When applying PCM to field data, certain challenges may be encountered. For example, different wells may have different production start and end times. Also, in some cases, wells might be shut in i.e., no production data available for that period. This study proposes certain solutions to handling these challenges that may arise. They are outlined below:

1) Always treat the data as purely raw data. Meaning, ignore the exact times associated with the oil and gas rates. Treat the oil and gas rates as purely raw data. This helps to avoid the complications associated with the irregularity of production data points;

2) To tackle the issue of different start and end production times for different wells, always remember that the matrix Z formed from your available data is m x n. The length of production history (time), n must be the same for all the well data being considered in order to apply PCA appropriately using singular value decomposition (SVD). That is, endeavor to choose a specific length of production history (time) for your analyses and use the same length of time for all the well data under consideration regardless of their actual lengths of production history. For example, for wells with lengthier production histories (e.g. 3 years) than your choice for analyses (e.g. 2 years), use data from the beginning up to the time of your choice (2 years) and ignore the rest of the data at later times. And, for wells with shorter production histories (e.g. 6 months) than your choice for analyses (e.g. 2 years) you can only use data up to the amount available and other well data must be equal to 6 months as well for PCA (using SVD) to be applicable in this instance. In this case, if your choice of production history for analyses is lengthier than 6 months, the wells with only 6 months of production history can not be included or considered for PCA application using SVD;

3) If there are shut-ins, ignore the shut-in periods and focus on the available data. For example, the last datum (oil or gas rate) before the shut-in period should be followed directly by the first datum (oil or gas rate) after the shut-in period.

In this study, PCM was applied to data (after clean up) from 10 different representative wells in the same liquid-rich shale play. Therefore, 10 sets of principal components (PCs) were calculated using singular value decomposition (SVD). The first set of PCs were then used to forecast future production of the wells and other wells in the same region. An example for a well with about 3,561 days of historical production data is presented here. Figure 16 and Figure 17 display the history-matched production data and simulated forecast. Figure 18 shows comparison with the PCM forecast. Here, the PCM forecast is highly accurate, with a forecast error of only 0.02%.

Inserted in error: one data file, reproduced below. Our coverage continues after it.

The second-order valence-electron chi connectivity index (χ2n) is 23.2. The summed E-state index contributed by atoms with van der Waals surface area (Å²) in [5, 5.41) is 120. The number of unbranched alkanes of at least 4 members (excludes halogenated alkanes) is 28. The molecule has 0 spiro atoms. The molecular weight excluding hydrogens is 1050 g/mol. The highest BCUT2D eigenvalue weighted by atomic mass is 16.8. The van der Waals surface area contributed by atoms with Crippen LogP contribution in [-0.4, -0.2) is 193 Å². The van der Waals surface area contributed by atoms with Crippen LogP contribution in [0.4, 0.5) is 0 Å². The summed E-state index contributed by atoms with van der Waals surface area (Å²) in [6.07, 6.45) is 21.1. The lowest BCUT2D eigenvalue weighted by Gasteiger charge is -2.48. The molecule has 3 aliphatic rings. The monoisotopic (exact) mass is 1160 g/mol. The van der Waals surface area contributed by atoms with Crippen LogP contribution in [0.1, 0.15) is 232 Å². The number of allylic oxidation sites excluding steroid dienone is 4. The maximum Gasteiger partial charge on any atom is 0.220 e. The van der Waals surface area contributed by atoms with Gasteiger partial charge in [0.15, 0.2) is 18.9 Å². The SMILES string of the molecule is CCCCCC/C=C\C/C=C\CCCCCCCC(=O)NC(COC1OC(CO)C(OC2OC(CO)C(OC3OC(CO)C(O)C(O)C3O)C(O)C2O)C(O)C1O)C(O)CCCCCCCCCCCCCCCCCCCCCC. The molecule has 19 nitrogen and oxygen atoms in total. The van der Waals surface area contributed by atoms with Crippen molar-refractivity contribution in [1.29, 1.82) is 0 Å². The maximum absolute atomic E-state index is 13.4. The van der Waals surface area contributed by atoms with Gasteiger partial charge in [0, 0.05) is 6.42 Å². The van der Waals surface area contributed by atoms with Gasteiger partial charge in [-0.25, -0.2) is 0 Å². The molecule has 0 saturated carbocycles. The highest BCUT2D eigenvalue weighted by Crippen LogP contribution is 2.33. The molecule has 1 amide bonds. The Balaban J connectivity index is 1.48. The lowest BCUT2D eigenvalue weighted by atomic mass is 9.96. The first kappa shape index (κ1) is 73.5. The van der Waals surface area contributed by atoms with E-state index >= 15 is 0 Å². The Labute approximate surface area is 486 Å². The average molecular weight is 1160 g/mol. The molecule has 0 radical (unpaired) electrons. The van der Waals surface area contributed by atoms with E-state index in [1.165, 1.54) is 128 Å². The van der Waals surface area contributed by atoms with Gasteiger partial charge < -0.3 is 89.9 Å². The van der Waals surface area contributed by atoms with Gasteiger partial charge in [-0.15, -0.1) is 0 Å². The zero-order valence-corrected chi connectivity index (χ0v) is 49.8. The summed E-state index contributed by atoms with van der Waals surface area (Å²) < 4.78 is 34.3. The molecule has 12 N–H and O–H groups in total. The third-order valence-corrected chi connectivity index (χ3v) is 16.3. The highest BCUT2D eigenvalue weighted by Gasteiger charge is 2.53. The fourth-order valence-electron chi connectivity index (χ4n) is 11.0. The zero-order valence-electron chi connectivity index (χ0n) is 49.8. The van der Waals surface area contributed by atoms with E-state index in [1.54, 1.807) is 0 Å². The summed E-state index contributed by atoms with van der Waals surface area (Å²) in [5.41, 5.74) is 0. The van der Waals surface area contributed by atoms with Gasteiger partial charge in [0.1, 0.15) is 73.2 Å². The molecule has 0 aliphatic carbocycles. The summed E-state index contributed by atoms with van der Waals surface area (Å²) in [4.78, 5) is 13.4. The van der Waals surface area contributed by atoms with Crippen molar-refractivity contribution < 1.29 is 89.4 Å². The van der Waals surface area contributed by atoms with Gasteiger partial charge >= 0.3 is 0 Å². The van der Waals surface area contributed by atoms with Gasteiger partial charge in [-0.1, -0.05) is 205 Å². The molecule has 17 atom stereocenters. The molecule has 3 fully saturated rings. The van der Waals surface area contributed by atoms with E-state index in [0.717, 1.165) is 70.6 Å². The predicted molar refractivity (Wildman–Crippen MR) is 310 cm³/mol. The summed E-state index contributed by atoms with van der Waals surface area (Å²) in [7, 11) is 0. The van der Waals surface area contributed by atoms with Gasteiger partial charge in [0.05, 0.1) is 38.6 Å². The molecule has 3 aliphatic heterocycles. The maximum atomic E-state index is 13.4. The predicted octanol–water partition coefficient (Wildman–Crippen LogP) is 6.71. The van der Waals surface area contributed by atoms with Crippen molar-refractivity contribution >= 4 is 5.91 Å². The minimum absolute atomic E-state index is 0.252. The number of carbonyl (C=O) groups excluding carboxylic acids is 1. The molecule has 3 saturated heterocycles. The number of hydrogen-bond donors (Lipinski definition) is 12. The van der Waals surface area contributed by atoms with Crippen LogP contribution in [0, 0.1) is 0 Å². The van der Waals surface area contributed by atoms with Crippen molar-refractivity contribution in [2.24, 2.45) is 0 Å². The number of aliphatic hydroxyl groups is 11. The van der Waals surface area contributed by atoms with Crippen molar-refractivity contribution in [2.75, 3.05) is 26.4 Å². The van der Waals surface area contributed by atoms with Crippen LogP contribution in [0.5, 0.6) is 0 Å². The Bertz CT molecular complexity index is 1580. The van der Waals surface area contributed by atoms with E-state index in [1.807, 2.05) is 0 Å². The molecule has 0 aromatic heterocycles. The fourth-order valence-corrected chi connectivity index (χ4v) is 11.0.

Examples of hindcasting exercise for the same well but with approximately 3000 days of the historical production data are shown in Figure 19 and Figure 20. PCM was applied to 1400 days out of the available historical production data for all the 10 representative wells. The principal components obtained were used

Figure 16. History-matched field data.

Figure 17. Field data―simulated forecast.

Figure 18. Forecast comparisons―field data.

Figure 19. Hindcasting: oil rate vs. time―field data.

Figure 20. Hindcasting: oil rate vs. time forecast comparison with modified Arps―field data.

to forecast the remaining production. The PCM results were compared to the actual field data and Modified Arps’ decline model forecast. Result showed that PCM matched actualfield data better than the Modified Arps’ decline model.

8. Conclusions

Principal components analysis (PCA) is a statistical tool that helps to account for the variability in a group of representative data sets. Principal components (PCs) are obtained by Singular Value Decomposition (SVD), which is one of the ways of executing PCA. The first set of PCs has the largest possible variance and the successive sets of PCs have the maximum possible variance under a constraint that is orthogonal to preceding sets of PCs.

The application of these principal components (PCs) to forecasting oil and solution gas production gave rise to the Principal Components Methodology (PCM). This simple, easy-to-use technique of forecasting production is based on pattern recognition and feature extraction. The principal components methodology (PCM) has the following noteworthy advantages over other empirical and analytical methods of production forecasting:

1) It eliminates the need to determine vital decline curve analysis (DCA) model parameters like the hyperbolic decline exponents (b values);

2) Diagnostic plots are not necessary prior to forecasting with PCM;

3) It avoids the complication of switching from one DCA model to another, as is the case with hybrid (combination) DCA models;

4) It does not involve complex and rigorous calculations.

Despite some of the challenges that may be encountered while applying PCM to field data, this method can forecast with reasonable certainty irrespective of the length of historical production data available.

Acknowledgements

Many thanks to Computer Modelling Group Ltd. (CMG) for providing software for the simulation studies.

Conflicts of Interest

The authors declare no conflicts of interest.